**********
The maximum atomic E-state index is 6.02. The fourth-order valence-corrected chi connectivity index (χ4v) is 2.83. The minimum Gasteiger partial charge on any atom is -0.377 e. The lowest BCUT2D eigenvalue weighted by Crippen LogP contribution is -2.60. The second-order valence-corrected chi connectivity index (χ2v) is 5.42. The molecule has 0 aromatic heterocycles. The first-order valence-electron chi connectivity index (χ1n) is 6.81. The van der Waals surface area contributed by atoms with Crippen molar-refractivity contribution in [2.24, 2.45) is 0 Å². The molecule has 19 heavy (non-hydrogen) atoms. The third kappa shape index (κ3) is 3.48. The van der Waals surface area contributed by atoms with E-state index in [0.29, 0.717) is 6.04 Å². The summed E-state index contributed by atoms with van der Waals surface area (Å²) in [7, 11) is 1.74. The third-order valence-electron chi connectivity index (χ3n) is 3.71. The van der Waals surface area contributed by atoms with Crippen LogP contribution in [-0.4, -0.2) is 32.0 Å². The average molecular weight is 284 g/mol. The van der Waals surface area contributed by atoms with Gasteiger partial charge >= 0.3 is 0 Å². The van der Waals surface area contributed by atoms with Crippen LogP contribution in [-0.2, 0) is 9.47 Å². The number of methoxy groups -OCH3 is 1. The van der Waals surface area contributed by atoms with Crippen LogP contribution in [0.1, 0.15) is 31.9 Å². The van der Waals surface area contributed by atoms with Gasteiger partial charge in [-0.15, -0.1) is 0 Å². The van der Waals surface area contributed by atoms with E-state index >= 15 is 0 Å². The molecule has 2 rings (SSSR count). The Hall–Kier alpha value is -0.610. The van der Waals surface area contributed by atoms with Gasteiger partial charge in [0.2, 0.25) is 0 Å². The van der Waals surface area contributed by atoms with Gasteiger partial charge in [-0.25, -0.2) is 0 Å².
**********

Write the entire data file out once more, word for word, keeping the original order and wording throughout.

The maximum atomic E-state index is 6.02. The fourth-order valence-corrected chi connectivity index (χ4v) is 2.83. The minimum Gasteiger partial charge on any atom is -0.377 e. The lowest BCUT2D eigenvalue weighted by Crippen LogP contribution is -2.60. The second-order valence-corrected chi connectivity index (χ2v) is 5.42. The molecule has 0 aromatic heterocycles. The first-order valence-electron chi connectivity index (χ1n) is 6.81. The van der Waals surface area contributed by atoms with Crippen molar-refractivity contribution in [2.24, 2.45) is 0 Å². The molecule has 19 heavy (non-hydrogen) atoms. The third kappa shape index (κ3) is 3.48. The van der Waals surface area contributed by atoms with E-state index in [0.29, 0.717) is 6.04 Å². The summed E-state index contributed by atoms with van der Waals surface area (Å²) in [7, 11) is 1.74. The third-order valence-electron chi connectivity index (χ3n) is 3.71. The van der Waals surface area contributed by atoms with Crippen LogP contribution in [-0.4, -0.2) is 32.0 Å². The average molecular weight is 284 g/mol. The van der Waals surface area contributed by atoms with Gasteiger partial charge >= 0.3 is 0 Å². The van der Waals surface area contributed by atoms with Crippen LogP contribution in [-0.2, 0) is 9.47 Å². The number of methoxy groups -OCH3 is 1. The van der Waals surface area contributed by atoms with Crippen LogP contribution in [0.1, 0.15) is 31.9 Å². The van der Waals surface area contributed by atoms with Gasteiger partial charge in [-0.15, -0.1) is 0 Å². The van der Waals surface area contributed by atoms with E-state index >= 15 is 0 Å². The molecule has 2 rings (SSSR count). The Hall–Kier alpha value is -0.610. The van der Waals surface area contributed by atoms with Gasteiger partial charge in [0.2, 0.25) is 0 Å². The van der Waals surface area contributed by atoms with Gasteiger partial charge in [-0.25, -0.2) is 0 Å².